36-year-old fisherman from El Salvador, who miraculously survived being lost at sea for 15 months, was sued by the family of the deceased for $1 million for allegedly eating his fellow crew mate to ensure his own survival. It was the longest any castaway has survived at sea.
Salvador Alvarenga washed ashore the Marshall Islands in January of 2014 after setting off in November of 2012 from Mexico on what he thought would be a two-day fishing trip. According to The Telegraph, Alvarenga paid Ezequiel Cordoba, 22, $50 to accompany him. When a ferocious storm hit, communication was lost and their supplies were washed overboard the small fiberglass boat. Just before communication was lost, Alvarenga radioed the owner of the 25-foot boat, demanding to be rescued. His last words to land were, “Come now, I am really getting f*cked out here.”
Alvarenga and Cordoba survived several months at sea by catching fish, birds, and drinking urine, rainwater, and even turtle blood. One bird, however, made Cordoba extremely ill. A poisonous yellow-bellied sea snake was later discovered in the bird’s stomach.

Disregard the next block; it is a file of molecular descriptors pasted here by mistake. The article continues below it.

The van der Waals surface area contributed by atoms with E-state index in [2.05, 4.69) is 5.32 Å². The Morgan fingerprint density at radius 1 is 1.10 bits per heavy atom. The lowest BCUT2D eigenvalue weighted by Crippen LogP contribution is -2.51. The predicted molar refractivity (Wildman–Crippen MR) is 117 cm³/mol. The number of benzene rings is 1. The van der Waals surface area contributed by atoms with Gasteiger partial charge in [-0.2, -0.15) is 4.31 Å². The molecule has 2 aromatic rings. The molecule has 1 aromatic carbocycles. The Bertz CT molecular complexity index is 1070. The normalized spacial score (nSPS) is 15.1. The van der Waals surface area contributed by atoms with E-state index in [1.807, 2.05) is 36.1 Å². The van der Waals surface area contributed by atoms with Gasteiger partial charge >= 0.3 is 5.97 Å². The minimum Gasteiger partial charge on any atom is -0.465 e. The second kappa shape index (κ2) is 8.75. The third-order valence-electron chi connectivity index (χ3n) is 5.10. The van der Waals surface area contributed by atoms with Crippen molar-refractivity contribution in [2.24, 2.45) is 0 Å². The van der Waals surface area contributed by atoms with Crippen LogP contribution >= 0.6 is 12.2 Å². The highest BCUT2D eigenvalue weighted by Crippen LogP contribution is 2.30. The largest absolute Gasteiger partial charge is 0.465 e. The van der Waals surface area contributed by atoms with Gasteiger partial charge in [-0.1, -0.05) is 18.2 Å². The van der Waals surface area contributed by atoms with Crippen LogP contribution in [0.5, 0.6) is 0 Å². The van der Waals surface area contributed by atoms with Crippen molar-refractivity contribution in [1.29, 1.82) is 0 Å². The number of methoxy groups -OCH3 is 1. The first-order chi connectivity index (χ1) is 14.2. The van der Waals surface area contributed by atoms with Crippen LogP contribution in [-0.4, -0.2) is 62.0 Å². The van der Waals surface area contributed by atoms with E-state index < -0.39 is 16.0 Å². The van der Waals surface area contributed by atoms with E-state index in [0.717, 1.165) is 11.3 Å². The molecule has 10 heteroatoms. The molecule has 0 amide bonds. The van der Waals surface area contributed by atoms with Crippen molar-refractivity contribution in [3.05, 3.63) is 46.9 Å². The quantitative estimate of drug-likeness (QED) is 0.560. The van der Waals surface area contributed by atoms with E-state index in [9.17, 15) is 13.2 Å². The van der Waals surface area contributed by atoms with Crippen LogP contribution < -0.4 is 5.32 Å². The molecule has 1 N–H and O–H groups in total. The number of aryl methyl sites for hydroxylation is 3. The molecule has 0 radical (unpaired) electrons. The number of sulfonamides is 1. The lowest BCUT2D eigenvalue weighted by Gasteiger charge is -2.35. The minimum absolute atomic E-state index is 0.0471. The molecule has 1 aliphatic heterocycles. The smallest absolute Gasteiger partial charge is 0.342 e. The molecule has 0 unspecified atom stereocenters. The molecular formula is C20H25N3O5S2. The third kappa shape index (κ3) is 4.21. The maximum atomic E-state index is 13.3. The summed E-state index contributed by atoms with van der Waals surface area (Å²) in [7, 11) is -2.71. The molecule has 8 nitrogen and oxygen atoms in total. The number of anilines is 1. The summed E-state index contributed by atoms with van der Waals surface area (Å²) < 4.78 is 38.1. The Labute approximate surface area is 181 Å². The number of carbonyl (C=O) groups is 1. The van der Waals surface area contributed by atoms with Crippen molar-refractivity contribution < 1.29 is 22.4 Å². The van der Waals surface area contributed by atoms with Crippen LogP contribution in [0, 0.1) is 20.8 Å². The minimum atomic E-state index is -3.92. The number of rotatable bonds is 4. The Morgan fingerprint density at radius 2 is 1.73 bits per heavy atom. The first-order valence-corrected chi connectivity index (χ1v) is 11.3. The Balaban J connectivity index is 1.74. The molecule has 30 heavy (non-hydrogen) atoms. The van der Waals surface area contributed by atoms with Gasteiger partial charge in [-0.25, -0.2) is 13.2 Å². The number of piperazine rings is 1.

According to Alvarenga, Cordoba refused to eat the raw meat that kept Alvarenga alive—perhaps because of the experience he had with the bird—and he eventually died of starvation. Before he died, Cordoba made Alvarenga promise to not eat his dead body and instead find his mother and tell her everything that happened. That promise was allegedly not kept, according to the family of the deceased.
According to The Telegraph, “Mr Alvarenga befriended the corpse, keeping it on the boat for six days and chatting to it, until he realized his own insanity and threw it overboard. ‘I could see my death was going to be very, very slow,’ he said. But against all odds, he survived. Mr Alvarenga washed up in the Marshall Islands, in the middle of the Pacific Ocean, in January 2014. Dazed and emaciated, he was found by a couple living on the island who took him in.”
Alvarenga is reunited with his mother and father after being lost at see for over one year. Photo: Reuters
In March of 2014, Mr. Alvarenga visited his fellow crew mate’s mother, Rosalia Rios, and delivered the message from her son. “He told him how he cried at Ezequiel’s death, talking to him, telling him that he wasn’t dead and was only asleep,” said Benedicto Perlera, Mr. Alvarenga’s lawyer at the time.
The Cordoba’s lawsuit came just days after the October release of Alvarenga’s book 438 Days: An Extraordinary True Story of Survival at Sea. Alvarenga’s attorney told The Telegraph he believes the lawsuit is simply the family’s attempt at pressuring Alvarenga to divide the royalties, despite having only sold 1,500 copies in the U.S.